Recalling those poorly chosen gifts makes me cringe because I know how some gifts I’ve received have hurt my own fragile little feelings. I won’t tell you which ones. Let’s just say how I felt opening them was probably how someone with a deadly nut allergy would feel if a good friend made him a very special peanut-butter cup birthday cake.

Painful.

But it’s not only gifts. Questions sometimes do this too.

When Questions Miss the Mark, or the Heart

We all long to be really known and truly loved.

I think the reason misfit gifts hurt us is that they reveal that we are not really known, at least not as much as we thought, or wish, we were.

But sometimes gifts show us that we’re not and sometimes well-intentioned questions miss the mark. They miss our hearts.

Like when a friend asks about your work but it’s your kids that are heavy on your heart. Or when she inquires about your sore knee, but really it’s a trouble at work that that’s got you losing sleep.

Failure to read minds is no fault. Credit goes to any friend who gives a gift or cares enough to ask.

Still, when gifts and questions miss, we’re disappointed. Because deep down we want to be known and the misses show we’re not. And since we can’t love something we don’t know, feeling unknown often leaves us feeling unloved.

But maybe you’ve got secrets that you don’t want known, because if they really knew you, they wouldn’t love you.

The One Who Matters Most Knows Most

Maybe it’s not so much that you want to be known as that you’re afraid that if you really are- if you stop hiding- you won’t know love. And you’ve been hiding your “stuff” from everyone.

But Jesus sees it. Which is actually a good thing.

The person who matters most knows most. The person whose judgment about you is all important knows all. Let that sink in. You are totally known. Totally. There is not the slightest part of your heart unknown to Jesus, at this hour, and every hour.

Therefore, there is always at least one person you must relate to who knows everything about you. You may be able to look at others in the face and know that they do not know certain things about you. This shapes your relationship. But there is one who when you look him in the face sees totally through you. If you relate to him at all, you relate as one utterly laid bare. Utterly known. What an amazing relationship!

There is one, and only one, who actually and totally knows you. Nobody else even comes close. Your spouse’s knowledge of you, or your best friend’s knowledge of you, compares to Jesus’s knowledge of you is like first-grade math to quantum mechanics. You are fully known by one person — Jesus Christ.

John Piper sermon, “He Knew What was in a Man,” bolding added.

Yes, do. Let that truth sink in.

Known By God

This truth grips me: that my God knows me. I am known infinitely better than even my husband and best friends know me.

Here’s some proof:

  • “But if anyone loves God, he is known by God.” (1 Cor. 8:3)
  • “On that day many will say to me, ‘Lord, Lord, did we not prophesy in your name, and cast out demons in your name, and do many mighty works in your name?’ And then will I declare to them, ‘I never knew you; depart from me, you workers of lawlessness.’” (Matt. 7:22–23)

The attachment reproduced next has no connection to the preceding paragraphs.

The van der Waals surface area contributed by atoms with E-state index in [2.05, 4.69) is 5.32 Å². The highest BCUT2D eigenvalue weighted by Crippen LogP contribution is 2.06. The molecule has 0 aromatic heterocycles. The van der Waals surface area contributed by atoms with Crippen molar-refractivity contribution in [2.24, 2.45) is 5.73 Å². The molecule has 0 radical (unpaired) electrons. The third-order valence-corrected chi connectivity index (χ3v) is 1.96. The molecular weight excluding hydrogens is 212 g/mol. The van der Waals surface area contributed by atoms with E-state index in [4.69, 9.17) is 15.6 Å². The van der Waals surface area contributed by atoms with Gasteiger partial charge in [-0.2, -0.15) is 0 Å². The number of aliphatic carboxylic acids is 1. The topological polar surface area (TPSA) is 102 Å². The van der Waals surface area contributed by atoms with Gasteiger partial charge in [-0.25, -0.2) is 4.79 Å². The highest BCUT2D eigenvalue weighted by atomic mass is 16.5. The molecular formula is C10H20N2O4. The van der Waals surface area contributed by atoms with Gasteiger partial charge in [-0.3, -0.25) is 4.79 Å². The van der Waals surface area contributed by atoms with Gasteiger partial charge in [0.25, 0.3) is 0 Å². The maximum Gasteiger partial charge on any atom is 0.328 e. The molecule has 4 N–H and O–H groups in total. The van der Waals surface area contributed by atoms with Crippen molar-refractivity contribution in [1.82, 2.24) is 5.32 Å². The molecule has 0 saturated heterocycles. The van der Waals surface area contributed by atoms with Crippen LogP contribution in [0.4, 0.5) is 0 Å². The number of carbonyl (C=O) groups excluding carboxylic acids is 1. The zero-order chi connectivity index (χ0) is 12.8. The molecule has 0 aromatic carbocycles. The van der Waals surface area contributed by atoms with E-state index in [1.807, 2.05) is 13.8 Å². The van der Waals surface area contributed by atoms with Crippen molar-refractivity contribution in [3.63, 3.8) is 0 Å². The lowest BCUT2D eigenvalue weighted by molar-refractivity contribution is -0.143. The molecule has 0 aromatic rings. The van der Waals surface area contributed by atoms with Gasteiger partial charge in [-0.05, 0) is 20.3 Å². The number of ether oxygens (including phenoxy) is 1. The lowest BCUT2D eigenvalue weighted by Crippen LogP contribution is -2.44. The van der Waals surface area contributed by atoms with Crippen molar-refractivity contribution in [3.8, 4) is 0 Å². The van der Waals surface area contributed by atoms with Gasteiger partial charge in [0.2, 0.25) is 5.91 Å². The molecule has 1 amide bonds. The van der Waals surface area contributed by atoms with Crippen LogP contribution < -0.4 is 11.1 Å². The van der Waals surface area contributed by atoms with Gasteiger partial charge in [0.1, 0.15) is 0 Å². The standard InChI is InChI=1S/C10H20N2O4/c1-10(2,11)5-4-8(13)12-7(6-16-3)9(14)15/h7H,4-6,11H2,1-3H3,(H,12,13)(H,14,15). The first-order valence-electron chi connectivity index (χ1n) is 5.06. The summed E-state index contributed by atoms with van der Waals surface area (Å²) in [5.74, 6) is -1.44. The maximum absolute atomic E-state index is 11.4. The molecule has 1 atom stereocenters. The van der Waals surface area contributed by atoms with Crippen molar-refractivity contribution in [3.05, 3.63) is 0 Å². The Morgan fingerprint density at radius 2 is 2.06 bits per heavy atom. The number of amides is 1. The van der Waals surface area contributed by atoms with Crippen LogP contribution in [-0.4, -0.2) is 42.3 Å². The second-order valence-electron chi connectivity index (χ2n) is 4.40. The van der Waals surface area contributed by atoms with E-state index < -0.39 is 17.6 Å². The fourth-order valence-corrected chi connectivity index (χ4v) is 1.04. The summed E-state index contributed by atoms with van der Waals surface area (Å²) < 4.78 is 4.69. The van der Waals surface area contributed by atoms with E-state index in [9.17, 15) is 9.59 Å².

• “But now that you have come to know God, or rather to be known by God, how can you turn back again to the weak and worthless elementary principles of the world, whose slaves you want to be once more?” (Gal. 4:9)
  • “For now we see in a mirror dimly, but then face to face. Now I know in part; then I shall know fully, even as I have been fully known.” (1 Cor. 13:12)

It blows my mind to think we can know the Holy, Almighty God. It blows my mind more to think that He wants to know me.

Which might suggest that He loves me.

What Matters Supremely

J.I. Packer wrote Knowing God two years before I was born, but I missed it till now. I’ll close with this wise man’s wise words.

What matters supremely, therefore, is not, in the last analysis, the fact that I know God, but the larger fact which underlies it—the fact that he knows me.

I am graven on the palms of his hands [Isa. 49:16].

I am never out of his mind.

All my knowledge of him depends on his sustained initiative in knowing me.

I know him because he first knew me, and continues to know me.

He knows me as a friend, one who loves me; and there is no moment when his eye is off me, or his attention distracted from me, and no moment, therefore, when his care falters.

This is momentous knowledge.

There is unspeakable comfort—the sort of comfort that energizes, be it said, not enervates—in knowing that God is constantly taking knowledge of me in love and watching over me for my good.

There is tremendous relief in knowing that his love to me is utterly realistic, based at every point on prior knowledge of the worst about me, so that no discovery now can disillusion him about me, in the way I am so often disillusioned about myself, and quench his determination to bless me.

Certainly, there is great cause for humility in the thought that He sees all the twisted things about me that my fellow-men do not see (and I am glad!), and that He sees more corruption in me than that which I see in myself (which, in all conscience, is enough).

There is, however, equally great incentive to worship and love God in the thought that, for some unfathomable reason, He wants me as His friend, and desires to be my friend, and has given His Son to die for me in order to realise this purpose.

Knowing God (Downers Grove, IL: InterVarsity Press, 1993), 36-37, emphasis added.

Do you feel the rush now? I hope you do. Because you are fully known and deeply loved by the One who matters most. You are never out of his mind.